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Climeworks raises $650M for direct air capture

Illustration of a mason jar with carbon dioxide molecules captured inside.

Illustration: Gabriella Turrisi/Axios

Climeworks, a Swiss carbon removal startup, raised $650m from such backers as Partners Group, Swiss Re and Baillie Gifford, Axios Pro Rata's Dan Primack reports.

Why it matters: There's an emerging consensus that carbon-emissions removal is key to stemming climate change, though not nearly as key as reducing emissions.

  • There's little agreement on whether carbon removal can really be done at scale — or, indeed, if the technology fundamentally works as claimed.
  • This money, the most ever raised for a carbon removal startup, could help answer that question, as Climeworks currently operates the world's largest direct air capture facility.

Yes, but: The IPCC, in its latest climate report Monday, acknowledged that carbon capture technology such as direct air capture may play a role in mitigating the climate crisis — but placed far more emphasis on sharply reducing greenhouse gas emissions.

The bottom line: "Climeworks’ technology works by moving large quantities of air over a special chemical that is able to filter out CO₂, similar to a magnet attracting iron fillings. The new compound is then heated to high temperatures to release a pure stream of CO₂ which can be injected underground. The entire process is quite energy intensive and only makes sense for the planet if the main source of energy is carbon-free." — Akshat Rathi, Bloomberg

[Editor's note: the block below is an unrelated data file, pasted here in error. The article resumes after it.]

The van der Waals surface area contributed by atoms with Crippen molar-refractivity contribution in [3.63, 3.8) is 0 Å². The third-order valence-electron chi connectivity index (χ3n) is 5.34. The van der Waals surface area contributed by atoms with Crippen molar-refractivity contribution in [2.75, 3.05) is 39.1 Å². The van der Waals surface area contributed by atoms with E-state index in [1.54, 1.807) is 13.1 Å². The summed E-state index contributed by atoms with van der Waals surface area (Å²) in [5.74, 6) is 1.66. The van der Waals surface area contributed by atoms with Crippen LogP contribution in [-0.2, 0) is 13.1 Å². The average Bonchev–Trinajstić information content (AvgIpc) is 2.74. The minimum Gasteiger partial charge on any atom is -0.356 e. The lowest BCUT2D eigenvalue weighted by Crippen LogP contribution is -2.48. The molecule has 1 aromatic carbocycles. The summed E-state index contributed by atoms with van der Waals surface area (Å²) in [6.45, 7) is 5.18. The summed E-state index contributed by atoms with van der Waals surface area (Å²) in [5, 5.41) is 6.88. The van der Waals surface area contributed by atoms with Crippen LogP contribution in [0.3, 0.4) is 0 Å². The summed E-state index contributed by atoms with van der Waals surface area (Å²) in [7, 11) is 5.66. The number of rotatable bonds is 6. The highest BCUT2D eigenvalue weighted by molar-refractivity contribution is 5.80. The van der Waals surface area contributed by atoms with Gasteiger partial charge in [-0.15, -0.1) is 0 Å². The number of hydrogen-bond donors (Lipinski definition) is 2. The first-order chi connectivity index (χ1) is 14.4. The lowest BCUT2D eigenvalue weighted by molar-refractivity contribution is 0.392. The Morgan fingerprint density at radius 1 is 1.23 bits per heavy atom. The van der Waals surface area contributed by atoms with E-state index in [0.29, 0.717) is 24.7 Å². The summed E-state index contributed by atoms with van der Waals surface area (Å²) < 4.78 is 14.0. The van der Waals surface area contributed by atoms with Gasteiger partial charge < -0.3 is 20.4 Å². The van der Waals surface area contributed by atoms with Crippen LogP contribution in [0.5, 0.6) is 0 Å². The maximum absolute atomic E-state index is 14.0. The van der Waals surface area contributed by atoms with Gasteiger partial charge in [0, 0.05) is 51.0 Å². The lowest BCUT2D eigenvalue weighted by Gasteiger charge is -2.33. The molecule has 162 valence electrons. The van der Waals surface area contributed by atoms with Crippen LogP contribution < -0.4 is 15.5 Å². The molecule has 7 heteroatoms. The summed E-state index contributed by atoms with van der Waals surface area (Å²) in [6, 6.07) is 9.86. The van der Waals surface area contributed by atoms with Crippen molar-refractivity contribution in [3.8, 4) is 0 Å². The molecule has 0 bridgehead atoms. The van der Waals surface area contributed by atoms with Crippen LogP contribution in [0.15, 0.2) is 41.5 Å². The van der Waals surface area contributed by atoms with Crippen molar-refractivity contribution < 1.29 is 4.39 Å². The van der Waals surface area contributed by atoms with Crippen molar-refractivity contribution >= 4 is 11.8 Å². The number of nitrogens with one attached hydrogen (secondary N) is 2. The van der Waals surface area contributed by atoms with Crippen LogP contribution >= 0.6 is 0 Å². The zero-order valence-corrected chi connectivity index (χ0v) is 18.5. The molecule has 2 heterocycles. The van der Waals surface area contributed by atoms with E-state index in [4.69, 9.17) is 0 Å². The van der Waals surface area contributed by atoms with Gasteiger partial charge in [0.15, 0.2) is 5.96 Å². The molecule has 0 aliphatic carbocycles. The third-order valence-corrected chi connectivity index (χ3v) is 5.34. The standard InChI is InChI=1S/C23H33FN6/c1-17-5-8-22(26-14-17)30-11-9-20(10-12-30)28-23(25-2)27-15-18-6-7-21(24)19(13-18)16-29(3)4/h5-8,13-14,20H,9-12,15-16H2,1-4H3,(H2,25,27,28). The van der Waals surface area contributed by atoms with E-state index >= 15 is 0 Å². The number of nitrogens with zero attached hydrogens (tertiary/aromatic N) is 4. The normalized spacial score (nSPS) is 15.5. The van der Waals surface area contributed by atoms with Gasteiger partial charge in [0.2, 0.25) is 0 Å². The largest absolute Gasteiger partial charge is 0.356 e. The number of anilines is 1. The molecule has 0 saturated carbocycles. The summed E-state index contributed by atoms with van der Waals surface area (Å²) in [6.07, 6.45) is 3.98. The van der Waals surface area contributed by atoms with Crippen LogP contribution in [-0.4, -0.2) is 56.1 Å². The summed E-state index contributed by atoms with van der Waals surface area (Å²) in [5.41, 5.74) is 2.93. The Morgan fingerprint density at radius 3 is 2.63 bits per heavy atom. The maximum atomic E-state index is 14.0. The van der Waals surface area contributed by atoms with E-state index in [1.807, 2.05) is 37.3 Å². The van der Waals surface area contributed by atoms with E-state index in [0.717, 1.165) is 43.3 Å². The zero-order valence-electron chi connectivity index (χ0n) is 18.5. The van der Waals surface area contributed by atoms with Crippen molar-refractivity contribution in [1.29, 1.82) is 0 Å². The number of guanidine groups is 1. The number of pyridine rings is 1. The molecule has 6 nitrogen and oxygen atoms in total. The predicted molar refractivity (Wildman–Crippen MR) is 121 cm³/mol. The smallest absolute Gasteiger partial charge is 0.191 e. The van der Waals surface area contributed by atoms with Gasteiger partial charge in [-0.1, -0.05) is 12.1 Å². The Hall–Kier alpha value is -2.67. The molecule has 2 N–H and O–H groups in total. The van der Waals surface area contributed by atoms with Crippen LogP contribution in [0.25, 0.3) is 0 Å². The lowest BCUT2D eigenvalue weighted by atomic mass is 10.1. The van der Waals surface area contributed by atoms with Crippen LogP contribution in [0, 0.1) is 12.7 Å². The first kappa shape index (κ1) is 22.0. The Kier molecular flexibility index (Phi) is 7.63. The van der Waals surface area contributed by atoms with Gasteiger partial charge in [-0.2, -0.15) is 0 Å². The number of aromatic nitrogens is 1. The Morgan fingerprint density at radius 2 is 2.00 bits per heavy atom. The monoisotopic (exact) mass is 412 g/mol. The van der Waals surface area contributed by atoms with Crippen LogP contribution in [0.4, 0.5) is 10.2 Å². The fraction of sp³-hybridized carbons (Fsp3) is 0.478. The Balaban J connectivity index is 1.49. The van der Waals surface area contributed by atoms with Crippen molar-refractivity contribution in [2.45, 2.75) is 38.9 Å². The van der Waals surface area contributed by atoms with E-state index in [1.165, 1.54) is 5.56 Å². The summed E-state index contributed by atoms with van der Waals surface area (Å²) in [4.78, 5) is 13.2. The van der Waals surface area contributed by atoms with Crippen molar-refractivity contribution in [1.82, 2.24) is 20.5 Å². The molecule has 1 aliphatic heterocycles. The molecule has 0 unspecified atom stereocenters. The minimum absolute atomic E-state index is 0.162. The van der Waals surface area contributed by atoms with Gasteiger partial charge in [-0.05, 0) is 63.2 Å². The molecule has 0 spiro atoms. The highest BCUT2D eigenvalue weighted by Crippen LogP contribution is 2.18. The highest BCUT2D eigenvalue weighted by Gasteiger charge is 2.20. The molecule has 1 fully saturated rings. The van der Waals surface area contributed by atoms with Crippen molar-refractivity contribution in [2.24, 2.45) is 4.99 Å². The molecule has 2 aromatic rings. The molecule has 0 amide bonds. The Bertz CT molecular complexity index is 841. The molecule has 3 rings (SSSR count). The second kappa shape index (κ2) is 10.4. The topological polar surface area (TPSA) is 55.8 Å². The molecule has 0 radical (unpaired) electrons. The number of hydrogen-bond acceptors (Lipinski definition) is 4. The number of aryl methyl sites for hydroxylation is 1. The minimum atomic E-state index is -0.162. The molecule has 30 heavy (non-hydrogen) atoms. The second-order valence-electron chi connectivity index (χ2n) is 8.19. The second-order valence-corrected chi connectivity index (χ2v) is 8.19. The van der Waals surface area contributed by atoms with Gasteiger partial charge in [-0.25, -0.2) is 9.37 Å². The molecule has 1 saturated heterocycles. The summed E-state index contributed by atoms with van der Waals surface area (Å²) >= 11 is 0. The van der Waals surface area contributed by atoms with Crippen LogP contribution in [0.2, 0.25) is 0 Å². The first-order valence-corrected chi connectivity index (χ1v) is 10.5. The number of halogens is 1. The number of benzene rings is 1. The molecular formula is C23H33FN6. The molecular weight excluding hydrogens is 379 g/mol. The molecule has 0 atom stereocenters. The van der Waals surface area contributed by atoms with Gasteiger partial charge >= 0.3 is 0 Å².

💭 Our thought bubble: Talk to any number of investors, climate scientists and engineers off-the-record, and there remains pronounced skepticism whether direct air capture technologies truly remove more emissions than they generate, even when powered by renewables.

  • What you don't want to hear as an investor: Theranos mentioned in the same sentence as direct air capture — which continues to happen regularly in our conversations with sources. Watch this space.
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